Posts of kitting our Travel Africa overland vehicle started Our African Retirement Estate on Wheels, then Land Rover TD5 Right Vehicle? followed by 5 Essential Vehicle Modifications and now Cool Gear.
Storing and Preparing Food
Hooray, if you travel Africa you won’t have to forage or survive on crackers and tuna fish! Depending on locality and the right storage options, you can pretty much eat normally. It’s amazing at the creative ideas people have come up with to satisfy needs in small spaces.
Our setup includes an incredible 90Lt fridge, side wing window shelves for cooking/cleaning/recovery/camping paraphernalia, Landy items, and drawers for food, clothes, and maintenance stuff.
There are also places for large and small propane stoves, two collapsible tables for the dirty work and putting our feet up, and bags for all the rest; blankets, ground tent, chairs, rain gear, towels, air mattress, and “massive” amounts of electronic equipment.
If you’re good at puzzles, the only restriction we found is; fresh fruits and vegetables only last days not weeks like the rest. Lasting 2 weeks is possible but tasteless by the end.
Some hardcore OVERLANDERS cook on the traditional 3 legged potjie (small round cast iron pot) turning out amazing meals complete with bread and desserts over the fire. Guess we are too lazy but it looks fun and is very tasty. Check into it.
This was a new word for me. Basically, it includes all your personal hygiene stuff; toilet, shower, wash sink, and laundry.
It is necessary to bring a shovel, clothes line and wash tubs but most public campsites even in the remote Kalahari Desert and Okavango Delta include ablutions complete with basic facilities even hot water often heated by wood or solar.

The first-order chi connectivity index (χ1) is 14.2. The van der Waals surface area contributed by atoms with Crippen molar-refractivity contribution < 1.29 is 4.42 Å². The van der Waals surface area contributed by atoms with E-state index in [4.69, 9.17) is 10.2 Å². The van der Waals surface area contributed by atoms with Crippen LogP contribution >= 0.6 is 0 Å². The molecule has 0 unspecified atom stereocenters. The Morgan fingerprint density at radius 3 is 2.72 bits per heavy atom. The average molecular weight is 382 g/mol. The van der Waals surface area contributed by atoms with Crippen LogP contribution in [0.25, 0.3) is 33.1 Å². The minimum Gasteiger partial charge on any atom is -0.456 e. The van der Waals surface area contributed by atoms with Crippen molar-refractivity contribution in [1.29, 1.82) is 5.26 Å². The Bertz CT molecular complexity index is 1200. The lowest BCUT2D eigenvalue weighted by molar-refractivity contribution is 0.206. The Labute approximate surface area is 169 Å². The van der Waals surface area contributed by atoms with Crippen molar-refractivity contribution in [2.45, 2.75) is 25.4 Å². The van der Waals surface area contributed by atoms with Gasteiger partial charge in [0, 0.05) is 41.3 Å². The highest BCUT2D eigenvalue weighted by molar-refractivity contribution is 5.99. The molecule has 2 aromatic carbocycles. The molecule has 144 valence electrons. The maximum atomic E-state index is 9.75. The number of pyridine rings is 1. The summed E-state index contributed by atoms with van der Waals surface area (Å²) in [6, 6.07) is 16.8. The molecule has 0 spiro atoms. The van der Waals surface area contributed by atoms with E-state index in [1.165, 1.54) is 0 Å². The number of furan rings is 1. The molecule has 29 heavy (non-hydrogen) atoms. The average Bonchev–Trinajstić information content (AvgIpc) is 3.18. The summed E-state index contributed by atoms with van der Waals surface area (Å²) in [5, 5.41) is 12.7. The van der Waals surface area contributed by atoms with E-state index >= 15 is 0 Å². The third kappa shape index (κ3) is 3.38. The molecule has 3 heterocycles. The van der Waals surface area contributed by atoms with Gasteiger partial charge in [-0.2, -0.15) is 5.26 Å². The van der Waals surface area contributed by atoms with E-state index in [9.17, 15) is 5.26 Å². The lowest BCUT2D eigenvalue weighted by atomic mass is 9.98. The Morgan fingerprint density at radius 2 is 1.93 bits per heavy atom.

The bummer is we’ve washed our clothes almost always by hand, luckily not on a rock. But it’s not be a deal breaker. In most places the locals will do it for you for a bit of money… rarely on a rock.
Getting Unstuck – Recovery Gear
Most stuck situations only require the drastic lowering tire pressure and reversing out of your trouble. There are times, however,when y
our vehicle is truly not going to move without help.
First you need an on-board air compressor to get the tires right for each condition. Recovery straps work best when stuck if you can scrounge up a another vehicle, otherwise the basic high lift jack, shovel, and ax are the main stays of digging yourself out.
A winch works wonders too if it has enough oomph, you are not too deep, and can find an appropriate attach point.
Please please please; With flying parts and falling vehicles there are more real hazards in recovering your vehicle than dancing with elephants and lions. Suck in your pride and get training for using this equipment properly and the methods of getting yourself out.
Tools and Stuff
Since I am not an extreme mechanic I only pack the basic stuff for breakdowns; tire patch & plug kit (thorns are wicked here), hoses, belts, water pump, pressure cap, enough oils and other fluids, bulbs, fuses, tie wire, splints, e-ties, and tape of all kinds. Monster tape is the best; like duct tape on steroids. And Prattley Putty plugged a big hole in our differential in the Kalahari.
Somehow I also got talked into the fancy LR in-tank fuel pump for $400. But if I hadn’t shelled out the cash it would have been the first thing to go, right?
Tools are basic hammers, spanners and socket sets, drivers, cheaters and an all important lug key for my shiny spare wheel.
We are kitted well to travel Africa feeling confident going deep into the bush with most of the comforts of home and eventually come out again happy.